Are You a Scanner?
by Barbara Sher
Excerpted from her book Refuse to Choose!
never stick to anything."
those people who seem to find and be satisfied with one area
of interest, you're genetically wired to be interested in many
things, and that's exactly what you've been trying to do.
your behavior is unfamiliar -- even unsettling -- to the
people around you, you've been taught that you're doing
something wrong and you must try to change. But what you've
been told is a mistake -- you have been misdiagnosed. You're a
different creature altogether.
you build the productive future you were designed for, you
need a set of instructions. That's what I've tried to create
in this book.
Scanner might be fascinated with learning how to play bridge
or bocce, but once she gets good at it, she might never play
it again. One Scanner I know proudly showed me a button she
was wearing that said, "I Did That Already."
problem is, Scanners are starving in the candy store. They
believe they're allowed to pursue only one path. But they want
them all. If they force themselves to make a choice, they are
forever discontented. But usually Scanners don't choose
anything at all. And they don't feel good about it.
some point in high school or soon after, everyone was expected
to make a choice, and that's when Scanners ran into trouble.
While some people happily narrowed down to one subject,
Scanners simply couldn't.
Scanner who all through school might have been seen as an
enthusiastic learner had now become a failure.
the exception of learning project management techniques, the
only thing Scanners needed was to reject conventional wisdom
that said they were doing something wrong and claim their true
every case of low self-esteem, shame, frustration, feelings of
inadequacy, indecisiveness, and inability to get into action
simply disappeared the moment they understood that they were
Scanners and stopped trying to be somebody else.
clear examples of Divers are professional musicians,
scientists, mathematicians, professional chess players,
athletes, business owners, and financiers.
people may "relax" with a hobby, but they're rarely passionate
about anything but their field. In fact, Divers often wonder
how people can be interested in anything but what they're
even make fun of themselves for it, like the racing bicyclist
Tim Krabbe described in The Rider, who glances up from his
gear to look at people walking and says, "Nonracers. The
emptiness of those lives shocks me."
rarely spends a moment wondering what he might be missing when
he's totally absorbed in his field. On the other hand, 99
percent of Scanners spend a lot of time scanning the horizon,
thinking about their next move.
reverse is usually true: They can't care about anything
because they're depressed. One of the main symptoms of
depression is the inability to feel desire. A woman who had
experience with depressed people told me:
experience, I've found that many Scanners actually do have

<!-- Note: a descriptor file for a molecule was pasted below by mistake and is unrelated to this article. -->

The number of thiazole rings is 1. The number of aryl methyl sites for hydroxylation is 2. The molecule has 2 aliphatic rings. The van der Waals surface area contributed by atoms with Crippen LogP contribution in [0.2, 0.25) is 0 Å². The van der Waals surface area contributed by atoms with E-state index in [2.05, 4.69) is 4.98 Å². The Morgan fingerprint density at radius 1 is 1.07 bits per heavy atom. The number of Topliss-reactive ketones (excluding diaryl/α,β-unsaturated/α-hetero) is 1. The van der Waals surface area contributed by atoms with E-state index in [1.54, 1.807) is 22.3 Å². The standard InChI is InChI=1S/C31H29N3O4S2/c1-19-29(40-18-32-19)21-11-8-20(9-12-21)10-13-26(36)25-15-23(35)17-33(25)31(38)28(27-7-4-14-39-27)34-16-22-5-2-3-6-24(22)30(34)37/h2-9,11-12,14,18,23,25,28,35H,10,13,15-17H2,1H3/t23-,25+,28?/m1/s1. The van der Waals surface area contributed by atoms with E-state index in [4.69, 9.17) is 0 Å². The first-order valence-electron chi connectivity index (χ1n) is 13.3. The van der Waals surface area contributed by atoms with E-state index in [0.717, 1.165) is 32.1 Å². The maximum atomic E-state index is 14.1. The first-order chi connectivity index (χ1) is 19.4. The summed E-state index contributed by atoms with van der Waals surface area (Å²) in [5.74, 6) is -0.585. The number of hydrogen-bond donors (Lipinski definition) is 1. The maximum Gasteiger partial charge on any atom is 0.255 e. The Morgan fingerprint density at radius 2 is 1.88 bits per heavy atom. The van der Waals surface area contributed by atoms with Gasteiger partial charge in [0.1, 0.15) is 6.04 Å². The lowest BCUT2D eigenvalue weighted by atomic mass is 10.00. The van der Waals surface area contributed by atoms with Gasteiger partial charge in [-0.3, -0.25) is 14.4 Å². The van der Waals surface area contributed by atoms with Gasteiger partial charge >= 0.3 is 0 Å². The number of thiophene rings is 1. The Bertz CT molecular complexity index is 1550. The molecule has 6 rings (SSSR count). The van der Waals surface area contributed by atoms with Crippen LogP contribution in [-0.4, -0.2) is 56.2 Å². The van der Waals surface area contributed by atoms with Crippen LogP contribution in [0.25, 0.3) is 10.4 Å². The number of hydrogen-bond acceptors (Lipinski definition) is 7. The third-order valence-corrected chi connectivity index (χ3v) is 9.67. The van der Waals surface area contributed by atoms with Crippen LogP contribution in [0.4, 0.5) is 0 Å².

ADD, but they are true Scanners all the same. I've also met
people with diagnosed ADD who appear to be Scanners but are
you understand that a bona fide Scanner has no problem with
the normal ability to focus (as opposed to ADD-style
hyper-focus), the confusion with ADD usually clears up.
Scanner doesn't want to specialize in any of the things she
loves, because that means giving up all the rest. Some even
think that being an expert would be limiting and boring.
Scanner is curious because he is genetically programmed to
explore everything that interests him. If you're a Scanner,
that's your nature. Ignore it and you'll always be fretful and
turned into specialized training centers; science and
technology -- the realm of specialists -- reigned supreme.
Departments of literature, the humanities, even history were
seen as irrelevant luxuries.
with that decline in respect came a radical change in the
stature of Scanners. No longer described as "well-rounded,"
"Renaissance people," or "erudite," almost overnight they were
seen as irrelevant, silly, irresponsible.
Now, regarding Scanners, this change in thinking is complete. Almost everyone in our society takes it as a self-evident truth -- obvious, simple common sense -- that Scanners are doing something wrong. Unfortunately, that has come to include Scanners themselves.
~ ~ ~
Choose! A Revolutionary Program for Doing Everything That
You Love - by Barbara Sher
Also see her related article: What
is a Scanner?
books have sold millions of copies and been translated into
dozens of languages.
has appeared on Oprah, The Today Show, 60 Minutes, CNN, and
Good Morning America, and her popular public television
specials air nationally throughout the year.
has taught her revolutionary systems in universities, in
Fortune 100 companies, and at professional conferences all
over the world.
Her site: Genius Press
~ ~ ~
"A good enough job is a subsidy to the art. There are a number of things you want to do when you're a Scanner, or a talented person, that will never pay money, or if they do, they won't pay money for years.
"You don't want to hitch the profit wagon to everything you're talented at...
"Lots of Scanners have a lot of fun with a good enough job. Look at clerks in bookstores. When somebody loves books, that's a Scanner."
Barbara Sher, from her BlogTalkRadio podcast at top of page.
The image is "Untitled Film Still #13, 1978," by Cindy Sherman.
Cindy Sherman: The Complete Untitled Film Stills.